Joan O’Neil was recently named the Code Council’s new Chief Knowledge Officer, a role which will help the Code Council enhance its digital transformation by creating an enterprise-wide digital strategy for products and services. O’Neil brings extensive experience in leading professional learning and Educational Technology (EdTech) Solution businesses. Previously, she served as Vice President of Skillsoft Corporation, an eLearning provider that delivers professional development to organizations. Prior to that, she was an Executive Vice President for Wiley, where she developed strategies to lead the organization’s digital learning and publishing enterprise. As an objective set by the Code Council’s Vision 2025 Strategic Plan, the association is focused on increasing value for its members and the building safety community by providing leading solutions that members and customers may access from any digital device. In her role as Chief Knowledge Officer, O’Neil will be responsible for strategy, planning, and development of the association’s knowledge infrastructure and products that meet the needs of Code Council members and customers. Read more here.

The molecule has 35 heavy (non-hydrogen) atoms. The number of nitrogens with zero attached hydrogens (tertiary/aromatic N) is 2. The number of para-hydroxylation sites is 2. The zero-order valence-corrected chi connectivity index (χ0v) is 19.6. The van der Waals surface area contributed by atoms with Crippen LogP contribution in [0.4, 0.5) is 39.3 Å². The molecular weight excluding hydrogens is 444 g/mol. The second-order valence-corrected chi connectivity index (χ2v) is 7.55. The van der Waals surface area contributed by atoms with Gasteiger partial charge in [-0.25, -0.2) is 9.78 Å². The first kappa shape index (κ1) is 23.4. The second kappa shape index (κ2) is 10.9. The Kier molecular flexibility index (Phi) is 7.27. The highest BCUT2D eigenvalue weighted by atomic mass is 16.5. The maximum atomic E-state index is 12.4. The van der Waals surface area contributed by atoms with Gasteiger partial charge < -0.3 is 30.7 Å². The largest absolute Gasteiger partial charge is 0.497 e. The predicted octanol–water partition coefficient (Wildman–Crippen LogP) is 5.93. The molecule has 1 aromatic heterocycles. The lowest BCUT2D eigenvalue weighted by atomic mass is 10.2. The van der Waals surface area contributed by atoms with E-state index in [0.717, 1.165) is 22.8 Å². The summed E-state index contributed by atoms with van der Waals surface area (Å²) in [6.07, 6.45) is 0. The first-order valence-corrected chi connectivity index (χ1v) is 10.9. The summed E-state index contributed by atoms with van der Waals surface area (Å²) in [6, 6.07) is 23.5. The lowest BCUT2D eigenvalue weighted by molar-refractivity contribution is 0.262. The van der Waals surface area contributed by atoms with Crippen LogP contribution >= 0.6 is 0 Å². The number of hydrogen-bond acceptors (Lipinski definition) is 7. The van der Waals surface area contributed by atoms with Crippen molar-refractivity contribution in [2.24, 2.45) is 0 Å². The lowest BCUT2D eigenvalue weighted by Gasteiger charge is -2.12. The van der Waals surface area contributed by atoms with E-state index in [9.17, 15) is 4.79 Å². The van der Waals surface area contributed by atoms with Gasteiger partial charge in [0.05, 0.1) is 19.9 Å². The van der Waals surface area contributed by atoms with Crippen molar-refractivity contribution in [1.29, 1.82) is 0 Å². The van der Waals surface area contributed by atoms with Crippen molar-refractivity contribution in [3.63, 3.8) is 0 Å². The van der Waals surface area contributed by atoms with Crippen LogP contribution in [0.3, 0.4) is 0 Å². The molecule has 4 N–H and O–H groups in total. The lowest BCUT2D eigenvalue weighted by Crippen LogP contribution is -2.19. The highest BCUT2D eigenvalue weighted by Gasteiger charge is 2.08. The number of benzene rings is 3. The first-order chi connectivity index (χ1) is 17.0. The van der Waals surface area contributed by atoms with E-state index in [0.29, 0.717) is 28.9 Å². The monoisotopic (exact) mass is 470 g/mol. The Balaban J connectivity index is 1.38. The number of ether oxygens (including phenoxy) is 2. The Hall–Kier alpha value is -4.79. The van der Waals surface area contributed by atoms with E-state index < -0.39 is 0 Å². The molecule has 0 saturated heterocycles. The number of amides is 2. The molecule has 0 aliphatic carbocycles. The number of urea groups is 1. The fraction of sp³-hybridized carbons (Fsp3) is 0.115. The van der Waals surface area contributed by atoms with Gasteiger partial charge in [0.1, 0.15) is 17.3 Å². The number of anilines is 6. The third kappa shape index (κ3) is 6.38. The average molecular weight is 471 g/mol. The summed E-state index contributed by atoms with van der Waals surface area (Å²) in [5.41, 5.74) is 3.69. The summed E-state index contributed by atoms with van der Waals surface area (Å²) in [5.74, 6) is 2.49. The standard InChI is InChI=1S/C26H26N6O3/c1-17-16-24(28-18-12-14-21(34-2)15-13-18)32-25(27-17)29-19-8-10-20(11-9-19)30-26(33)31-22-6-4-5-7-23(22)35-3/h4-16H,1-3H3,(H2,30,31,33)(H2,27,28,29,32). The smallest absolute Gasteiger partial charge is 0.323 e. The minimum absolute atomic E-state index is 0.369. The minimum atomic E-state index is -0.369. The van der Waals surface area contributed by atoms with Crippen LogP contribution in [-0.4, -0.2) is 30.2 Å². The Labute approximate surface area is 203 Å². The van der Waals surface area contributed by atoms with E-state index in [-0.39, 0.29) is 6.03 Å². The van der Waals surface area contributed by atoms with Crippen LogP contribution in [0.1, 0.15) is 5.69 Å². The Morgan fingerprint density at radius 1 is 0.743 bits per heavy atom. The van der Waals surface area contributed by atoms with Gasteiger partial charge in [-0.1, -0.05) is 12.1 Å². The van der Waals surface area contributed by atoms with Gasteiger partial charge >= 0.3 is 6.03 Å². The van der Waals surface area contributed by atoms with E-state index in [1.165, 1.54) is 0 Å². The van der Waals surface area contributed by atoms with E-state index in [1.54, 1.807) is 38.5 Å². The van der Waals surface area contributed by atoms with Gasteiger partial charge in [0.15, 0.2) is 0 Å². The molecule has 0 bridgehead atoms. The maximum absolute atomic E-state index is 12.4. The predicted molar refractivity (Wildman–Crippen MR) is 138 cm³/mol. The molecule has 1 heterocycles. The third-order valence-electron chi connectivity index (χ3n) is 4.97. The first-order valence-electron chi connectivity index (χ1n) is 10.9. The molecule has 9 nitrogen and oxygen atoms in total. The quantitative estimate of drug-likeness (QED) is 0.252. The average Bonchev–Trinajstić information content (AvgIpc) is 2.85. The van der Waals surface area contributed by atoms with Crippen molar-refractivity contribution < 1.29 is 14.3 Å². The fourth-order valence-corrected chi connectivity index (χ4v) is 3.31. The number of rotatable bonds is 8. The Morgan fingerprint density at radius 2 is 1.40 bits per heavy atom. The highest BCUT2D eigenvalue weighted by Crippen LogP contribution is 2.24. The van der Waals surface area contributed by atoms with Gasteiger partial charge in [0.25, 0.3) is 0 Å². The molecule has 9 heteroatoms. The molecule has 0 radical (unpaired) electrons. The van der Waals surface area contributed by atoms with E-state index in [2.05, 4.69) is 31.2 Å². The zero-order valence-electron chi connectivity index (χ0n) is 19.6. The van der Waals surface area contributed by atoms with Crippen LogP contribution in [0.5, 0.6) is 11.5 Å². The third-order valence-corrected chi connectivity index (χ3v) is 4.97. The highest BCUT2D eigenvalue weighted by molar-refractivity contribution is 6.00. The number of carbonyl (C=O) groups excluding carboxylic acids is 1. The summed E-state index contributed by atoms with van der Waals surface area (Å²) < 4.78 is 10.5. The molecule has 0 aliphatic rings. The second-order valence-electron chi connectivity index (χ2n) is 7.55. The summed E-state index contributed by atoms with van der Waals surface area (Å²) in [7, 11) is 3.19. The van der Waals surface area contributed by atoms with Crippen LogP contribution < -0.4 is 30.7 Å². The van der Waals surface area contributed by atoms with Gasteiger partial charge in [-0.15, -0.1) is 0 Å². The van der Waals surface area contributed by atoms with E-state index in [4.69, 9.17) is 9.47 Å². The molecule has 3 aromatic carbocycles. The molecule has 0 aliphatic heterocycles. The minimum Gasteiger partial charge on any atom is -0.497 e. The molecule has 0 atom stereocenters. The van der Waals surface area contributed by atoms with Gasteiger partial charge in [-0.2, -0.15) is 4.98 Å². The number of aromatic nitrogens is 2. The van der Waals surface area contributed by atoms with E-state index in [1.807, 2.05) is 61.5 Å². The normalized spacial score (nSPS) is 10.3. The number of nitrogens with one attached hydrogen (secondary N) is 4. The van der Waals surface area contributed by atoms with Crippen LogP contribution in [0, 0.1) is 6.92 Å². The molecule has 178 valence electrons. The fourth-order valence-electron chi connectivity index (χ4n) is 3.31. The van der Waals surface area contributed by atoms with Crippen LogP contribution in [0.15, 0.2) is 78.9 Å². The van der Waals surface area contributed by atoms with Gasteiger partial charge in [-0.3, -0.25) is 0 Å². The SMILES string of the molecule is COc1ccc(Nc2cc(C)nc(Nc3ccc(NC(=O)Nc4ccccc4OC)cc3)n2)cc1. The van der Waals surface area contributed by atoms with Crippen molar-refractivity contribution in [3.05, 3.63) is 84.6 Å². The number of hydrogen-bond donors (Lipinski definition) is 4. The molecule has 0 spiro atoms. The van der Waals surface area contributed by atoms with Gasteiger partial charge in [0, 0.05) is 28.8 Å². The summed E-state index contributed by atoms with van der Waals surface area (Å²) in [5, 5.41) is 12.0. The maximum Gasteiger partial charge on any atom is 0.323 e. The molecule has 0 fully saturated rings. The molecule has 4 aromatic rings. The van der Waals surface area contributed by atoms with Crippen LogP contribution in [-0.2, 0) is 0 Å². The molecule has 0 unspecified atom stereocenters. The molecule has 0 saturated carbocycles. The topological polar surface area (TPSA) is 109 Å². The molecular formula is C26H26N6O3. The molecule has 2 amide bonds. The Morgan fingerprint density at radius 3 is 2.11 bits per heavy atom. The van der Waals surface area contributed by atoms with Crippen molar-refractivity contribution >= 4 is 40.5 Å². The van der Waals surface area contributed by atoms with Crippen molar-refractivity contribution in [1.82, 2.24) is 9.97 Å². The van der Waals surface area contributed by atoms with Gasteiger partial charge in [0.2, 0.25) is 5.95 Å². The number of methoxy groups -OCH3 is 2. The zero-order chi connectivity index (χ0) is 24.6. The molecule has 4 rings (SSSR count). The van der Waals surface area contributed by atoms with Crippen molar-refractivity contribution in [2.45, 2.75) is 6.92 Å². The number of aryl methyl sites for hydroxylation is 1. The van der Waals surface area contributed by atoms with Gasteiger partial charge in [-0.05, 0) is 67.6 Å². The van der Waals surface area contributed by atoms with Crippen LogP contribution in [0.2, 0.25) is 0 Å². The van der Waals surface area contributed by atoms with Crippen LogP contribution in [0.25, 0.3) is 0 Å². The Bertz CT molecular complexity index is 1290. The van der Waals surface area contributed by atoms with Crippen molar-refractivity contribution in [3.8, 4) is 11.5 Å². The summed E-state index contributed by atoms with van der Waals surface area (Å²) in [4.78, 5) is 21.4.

The Alliance for National & Community Resilience (ANCR) updated its website to make it easier to access resiliency resources and learn about ANCR and its mission. Highlights of the new website include access to the Buildings and Housing Benchmarks; updates on ANCR activities; access to reports, studies and guidance from ANCR and partner organizations; and information on how to support ANCR and the Community Resilience Benchmarks System through financial contributions, technical support or as an ANCR Pilot Community.